The fight against Islamic State jihadists is taking place online as well on the battlefield, with 18,000 Twitter accounts linked to the group suspended in recent months, according to a US expert.
ISIS supporters "are under significant pressure, with the most active and viral users taking the brunt of the suspensions" J. M. Berger, a fellow at the Brookings Institution who tracks terrorists on social media, told lawmakers on Tuesday, according to AFP.
Twitter has suspended nearly 800 confirmed ISIS accounts since the fall of last year but this "may be the tip of the iceberg," as almost 18,000 accounts "related" to the jihadist network were suspended over the same time period, according to a forthcoming survey by Berger and another expert, Jonathon Morgan.
Although tens of thousands of Twitter accounts remain online, advocates for the ISIS group online have called the suspensions "devastating," Berger told the House Committee on Foreign Affairs.
The ISIS group had been able to operate on social media with relative ease until recently.
But – after ISIS released a grisly video in August of the beheading of American journalist James Foley – Twitter, Facebook and YouTube have instituted stricter rules to ferret out posts that support "terrorism," he said.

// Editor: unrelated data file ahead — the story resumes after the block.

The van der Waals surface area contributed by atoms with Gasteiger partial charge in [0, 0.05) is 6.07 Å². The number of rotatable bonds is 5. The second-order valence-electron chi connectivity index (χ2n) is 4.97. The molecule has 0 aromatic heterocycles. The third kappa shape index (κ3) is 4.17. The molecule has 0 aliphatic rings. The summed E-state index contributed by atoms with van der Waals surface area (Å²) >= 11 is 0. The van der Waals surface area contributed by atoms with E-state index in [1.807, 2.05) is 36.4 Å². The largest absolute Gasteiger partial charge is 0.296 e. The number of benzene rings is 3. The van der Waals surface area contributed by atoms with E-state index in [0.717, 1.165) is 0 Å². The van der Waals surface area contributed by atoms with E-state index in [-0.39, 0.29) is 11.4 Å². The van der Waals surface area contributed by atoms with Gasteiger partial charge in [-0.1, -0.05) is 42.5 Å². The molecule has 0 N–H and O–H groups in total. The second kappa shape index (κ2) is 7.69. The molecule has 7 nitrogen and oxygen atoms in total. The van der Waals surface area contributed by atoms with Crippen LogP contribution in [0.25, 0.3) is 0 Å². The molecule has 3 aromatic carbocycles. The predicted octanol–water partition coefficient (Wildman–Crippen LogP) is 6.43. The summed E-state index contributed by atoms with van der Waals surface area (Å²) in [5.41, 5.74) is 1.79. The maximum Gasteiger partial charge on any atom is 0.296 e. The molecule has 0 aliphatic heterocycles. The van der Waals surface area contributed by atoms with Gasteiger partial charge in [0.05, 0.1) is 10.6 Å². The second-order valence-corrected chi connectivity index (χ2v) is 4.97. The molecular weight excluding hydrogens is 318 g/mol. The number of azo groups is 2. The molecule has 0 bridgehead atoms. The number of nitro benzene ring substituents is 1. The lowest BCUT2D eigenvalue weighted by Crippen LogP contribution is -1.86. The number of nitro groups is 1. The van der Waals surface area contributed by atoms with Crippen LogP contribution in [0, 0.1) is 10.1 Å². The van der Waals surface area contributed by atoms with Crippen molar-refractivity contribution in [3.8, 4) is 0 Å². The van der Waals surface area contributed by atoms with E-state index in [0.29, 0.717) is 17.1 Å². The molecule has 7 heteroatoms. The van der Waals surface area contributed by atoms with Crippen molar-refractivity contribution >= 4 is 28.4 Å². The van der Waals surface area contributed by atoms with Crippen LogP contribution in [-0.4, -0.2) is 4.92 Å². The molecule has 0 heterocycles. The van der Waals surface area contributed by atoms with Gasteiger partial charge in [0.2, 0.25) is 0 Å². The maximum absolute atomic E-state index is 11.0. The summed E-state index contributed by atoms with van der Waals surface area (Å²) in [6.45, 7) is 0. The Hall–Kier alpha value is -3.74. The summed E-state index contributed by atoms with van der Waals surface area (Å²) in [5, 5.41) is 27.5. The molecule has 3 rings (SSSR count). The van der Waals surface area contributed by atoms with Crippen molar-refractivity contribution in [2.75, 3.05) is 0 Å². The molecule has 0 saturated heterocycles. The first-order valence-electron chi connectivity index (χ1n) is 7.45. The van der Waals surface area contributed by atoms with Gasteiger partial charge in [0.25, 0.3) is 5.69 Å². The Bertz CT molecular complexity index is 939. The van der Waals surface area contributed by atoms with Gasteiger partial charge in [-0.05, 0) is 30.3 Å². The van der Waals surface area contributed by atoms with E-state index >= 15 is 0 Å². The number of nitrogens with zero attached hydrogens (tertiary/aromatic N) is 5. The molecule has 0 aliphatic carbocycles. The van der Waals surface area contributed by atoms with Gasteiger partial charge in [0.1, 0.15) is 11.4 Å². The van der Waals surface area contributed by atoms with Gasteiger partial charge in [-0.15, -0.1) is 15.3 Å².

The suspensions have targeted the most active Twitter accounts, hampering the ISIS group's propaganda efforts, but has left intact less active accounts – enabling spy agencies to monitor the group's backers, according to Berger.
"I believe the current environment is approaching the right balance of pressure on ISIS networks, degrading its ability to achieve its goals while still allowing the United States to exploit open source intelligence from the network of members and supporters online," he said.
There are at least 45,000 Twitter accounts used by ISIS supporters, including those created and suspended in recent months, he said.
The ISIS group has shown a particular acumen when it comes to exploiting social media, Berger said, and US commanders leading an international air war against the jihadists in Iraq and Syria have voiced concern over the effect of their propaganda.
According to Berger, the most active Twitter accounts "act in a coordinated way to amplify ISIS's message, tweeting links to ISIS propaganda and hashtags at an unnaturally fast pace, which cause them to place higher in search results and results in content being aggregated by third parties."
The ISIS extremists also use numerous "bots," computer-directed Twitter accounts, that automatically send out content to spread their message, he said.
The study Berger cited was commissioned by Google Ideas and is due to be published in March.